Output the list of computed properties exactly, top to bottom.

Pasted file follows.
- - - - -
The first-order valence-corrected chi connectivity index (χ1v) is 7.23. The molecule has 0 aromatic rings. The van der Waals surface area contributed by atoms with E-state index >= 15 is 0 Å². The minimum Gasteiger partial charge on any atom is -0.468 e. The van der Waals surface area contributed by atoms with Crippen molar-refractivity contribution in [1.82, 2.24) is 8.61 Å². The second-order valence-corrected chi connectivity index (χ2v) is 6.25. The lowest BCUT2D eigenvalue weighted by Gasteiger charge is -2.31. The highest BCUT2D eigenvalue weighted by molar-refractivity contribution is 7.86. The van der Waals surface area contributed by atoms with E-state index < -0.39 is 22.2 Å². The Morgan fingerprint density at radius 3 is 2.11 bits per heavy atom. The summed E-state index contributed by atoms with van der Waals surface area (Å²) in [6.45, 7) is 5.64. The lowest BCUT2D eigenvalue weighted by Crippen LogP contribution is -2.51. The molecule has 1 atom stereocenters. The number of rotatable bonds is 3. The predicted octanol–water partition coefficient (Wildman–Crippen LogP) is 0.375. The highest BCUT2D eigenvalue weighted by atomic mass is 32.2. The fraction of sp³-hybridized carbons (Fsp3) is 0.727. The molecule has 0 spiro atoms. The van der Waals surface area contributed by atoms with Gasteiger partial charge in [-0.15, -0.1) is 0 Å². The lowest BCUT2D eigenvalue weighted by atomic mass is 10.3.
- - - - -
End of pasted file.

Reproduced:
The first-order valence-corrected chi connectivity index (χ1v) is 7.23. The molecule has 0 aromatic rings. The van der Waals surface area contributed by atoms with E-state index >= 15 is 0 Å². The minimum Gasteiger partial charge on any atom is -0.468 e. The van der Waals surface area contributed by atoms with Crippen molar-refractivity contribution in [1.82, 2.24) is 8.61 Å². The second-order valence-corrected chi connectivity index (χ2v) is 6.25. The lowest BCUT2D eigenvalue weighted by Gasteiger charge is -2.31. The highest BCUT2D eigenvalue weighted by molar-refractivity contribution is 7.86. The van der Waals surface area contributed by atoms with E-state index < -0.39 is 22.2 Å². The Morgan fingerprint density at radius 3 is 2.11 bits per heavy atom. The summed E-state index contributed by atoms with van der Waals surface area (Å²) in [6.45, 7) is 5.64. The lowest BCUT2D eigenvalue weighted by Crippen LogP contribution is -2.51. The molecule has 1 atom stereocenters. The number of rotatable bonds is 3. The predicted octanol–water partition coefficient (Wildman–Crippen LogP) is 0.375. The highest BCUT2D eigenvalue weighted by atomic mass is 32.2. The fraction of sp³-hybridized carbons (Fsp3) is 0.727. The molecule has 0 spiro atoms. The van der Waals surface area contributed by atoms with Gasteiger partial charge in [-0.15, -0.1) is 0 Å². The lowest BCUT2D eigenvalue weighted by atomic mass is 10.3.